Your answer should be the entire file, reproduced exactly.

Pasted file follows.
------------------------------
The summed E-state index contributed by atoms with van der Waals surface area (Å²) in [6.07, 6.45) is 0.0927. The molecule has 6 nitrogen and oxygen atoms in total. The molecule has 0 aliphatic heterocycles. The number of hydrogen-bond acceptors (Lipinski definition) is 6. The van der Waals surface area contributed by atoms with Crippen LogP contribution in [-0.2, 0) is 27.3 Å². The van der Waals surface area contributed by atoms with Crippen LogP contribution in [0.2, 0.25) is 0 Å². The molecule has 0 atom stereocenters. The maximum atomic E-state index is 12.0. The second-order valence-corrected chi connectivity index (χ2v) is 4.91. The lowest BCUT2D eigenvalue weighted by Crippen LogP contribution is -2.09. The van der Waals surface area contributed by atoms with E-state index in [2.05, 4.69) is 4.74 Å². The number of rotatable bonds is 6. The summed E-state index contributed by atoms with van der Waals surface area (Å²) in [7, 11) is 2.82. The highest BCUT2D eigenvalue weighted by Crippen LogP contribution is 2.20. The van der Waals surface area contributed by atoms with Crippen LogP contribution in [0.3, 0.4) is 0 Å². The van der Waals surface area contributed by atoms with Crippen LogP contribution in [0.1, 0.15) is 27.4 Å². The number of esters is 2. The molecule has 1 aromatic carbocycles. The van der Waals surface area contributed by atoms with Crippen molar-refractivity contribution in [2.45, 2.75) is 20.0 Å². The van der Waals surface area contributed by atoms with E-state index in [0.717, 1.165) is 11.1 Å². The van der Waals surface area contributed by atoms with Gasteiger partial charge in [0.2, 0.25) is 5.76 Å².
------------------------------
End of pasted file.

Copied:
The summed E-state index contributed by atoms with van der Waals surface area (Å²) in [6.07, 6.45) is 0.0927. The molecule has 6 nitrogen and oxygen atoms in total. The molecule has 0 aliphatic heterocycles. The number of hydrogen-bond acceptors (Lipinski definition) is 6. The van der Waals surface area contributed by atoms with Crippen LogP contribution in [-0.2, 0) is 27.3 Å². The van der Waals surface area contributed by atoms with Crippen LogP contribution in [0.2, 0.25) is 0 Å². The molecule has 0 atom stereocenters. The maximum atomic E-state index is 12.0. The second-order valence-corrected chi connectivity index (χ2v) is 4.91. The lowest BCUT2D eigenvalue weighted by Crippen LogP contribution is -2.09. The van der Waals surface area contributed by atoms with E-state index in [2.05, 4.69) is 4.74 Å². The number of rotatable bonds is 6. The summed E-state index contributed by atoms with van der Waals surface area (Å²) in [7, 11) is 2.82. The highest BCUT2D eigenvalue weighted by Crippen LogP contribution is 2.20. The van der Waals surface area contributed by atoms with Crippen LogP contribution in [0.3, 0.4) is 0 Å². The van der Waals surface area contributed by atoms with Crippen LogP contribution in [0.1, 0.15) is 27.4 Å². The number of esters is 2. The molecule has 1 aromatic carbocycles. The van der Waals surface area contributed by atoms with Crippen molar-refractivity contribution in [2.45, 2.75) is 20.0 Å². The van der Waals surface area contributed by atoms with E-state index in [0.717, 1.165) is 11.1 Å². The van der Waals surface area contributed by atoms with Gasteiger partial charge in [0.2, 0.25) is 5.76 Å².